“Plantation Brown”


Part of the reason systemic anti-black racism is still so deeply ingrained in our society, is because people often have a complete and utter lack of awareness that leads them to believe that certain things like this paint splotch (or Benedict Cumberbatch apologizing after referring to black people as “colored,” or the supreme whiteness of the Oscars or Grammys or whatever) are not racist, offensive, and should not be challenged in any way.

I’ve realized there are certain things that are always seen as “in bounds” in the Offensiveness Department – one such thing being the Holocaust.

For example, I can say with like, 98% certainty, that there is no paint splotch called “Holocaust Gray”.

Why is that?

Well for one, the vast majority of the Holocaust’s victims were technically white. The victims of slavery and Jim Crow were black. And while this may not consciously be the reason why we consistently understand the badness of one, but not the other, it is certainly still the reason. I mean, face it, we’re not great at sympathizing with black victims of violence.

Implicit racial bias is an insidious monster.

For two, when discussing genocide and horrors of the past in schools, for example, the Holocaust is something taught in a very black and white (no pun intended) manner (i.e., Nazis = bad evil devils, their victims = their victims).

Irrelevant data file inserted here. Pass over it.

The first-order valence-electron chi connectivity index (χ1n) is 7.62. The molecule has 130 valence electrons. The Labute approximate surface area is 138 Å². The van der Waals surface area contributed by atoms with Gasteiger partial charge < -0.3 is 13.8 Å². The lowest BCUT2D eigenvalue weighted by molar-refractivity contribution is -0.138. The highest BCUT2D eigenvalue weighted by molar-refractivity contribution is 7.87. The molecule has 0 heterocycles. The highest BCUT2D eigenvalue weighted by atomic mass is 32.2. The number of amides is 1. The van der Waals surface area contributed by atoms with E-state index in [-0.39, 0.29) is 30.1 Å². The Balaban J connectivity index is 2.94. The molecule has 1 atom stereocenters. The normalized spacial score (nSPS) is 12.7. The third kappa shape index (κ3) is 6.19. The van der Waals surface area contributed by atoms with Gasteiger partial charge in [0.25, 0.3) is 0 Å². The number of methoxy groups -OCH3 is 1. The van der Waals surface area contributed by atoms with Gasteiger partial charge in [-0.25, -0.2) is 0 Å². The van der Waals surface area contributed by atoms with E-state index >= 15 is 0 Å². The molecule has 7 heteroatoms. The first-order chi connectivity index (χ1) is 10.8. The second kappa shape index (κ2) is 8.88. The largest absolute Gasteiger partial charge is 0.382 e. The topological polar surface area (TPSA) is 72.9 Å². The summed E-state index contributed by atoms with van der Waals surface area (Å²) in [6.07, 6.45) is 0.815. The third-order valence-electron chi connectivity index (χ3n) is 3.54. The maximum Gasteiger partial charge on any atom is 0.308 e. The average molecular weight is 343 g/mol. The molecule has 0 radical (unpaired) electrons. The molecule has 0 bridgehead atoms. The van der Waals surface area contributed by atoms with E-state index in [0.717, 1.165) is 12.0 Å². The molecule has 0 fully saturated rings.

This cannot (always) be said for the way we learn about slavery and racism in schools, and how we talk about it in society. As this article from Vox notes about a recent report on lynching during Jim Crow,

“The New York Times’ coverage of a new report on lynchings in American history in a piece published today failed to mention the race of the people who were responsible for these acts.”

Herein lies an example of passive voice being used to protect white people, the perpetrators of racial terrorism and violence, thereby absolving them of wrongdoing. As usual, intent is irrelevant to me; regardless of the conscious intent of the NYT author(s), the impact is still the same.

Now think:

Have you ever read a factual report about the Holocaust in which we don’t name the perpetrators?

I definitely haven’t.

We, as a society, make the Nazis (and often, unfairly, the Germans) take responsibility for the massive crime that was the Holocaust. But we don’t always do that with Slavery and Jim Crow.

As hard as we may try, Slavery is not something Americans can escape. It is our history. So when I see shit like this paint name, I recognize that there are people who would gladly defend the name of that paint sample. However, remember that our society is not a vacuum – we don’t exist in a space where “plantation” for some reason does not evoke American Slavery, regardless that this word has history prior to and following the institution of Slavery. Just like with the words “plantation” and “slavery,” the word “holocaust” (little h) was a word in use before the (big h) Holocaust, but has since been inextricable from Hitler’s regime.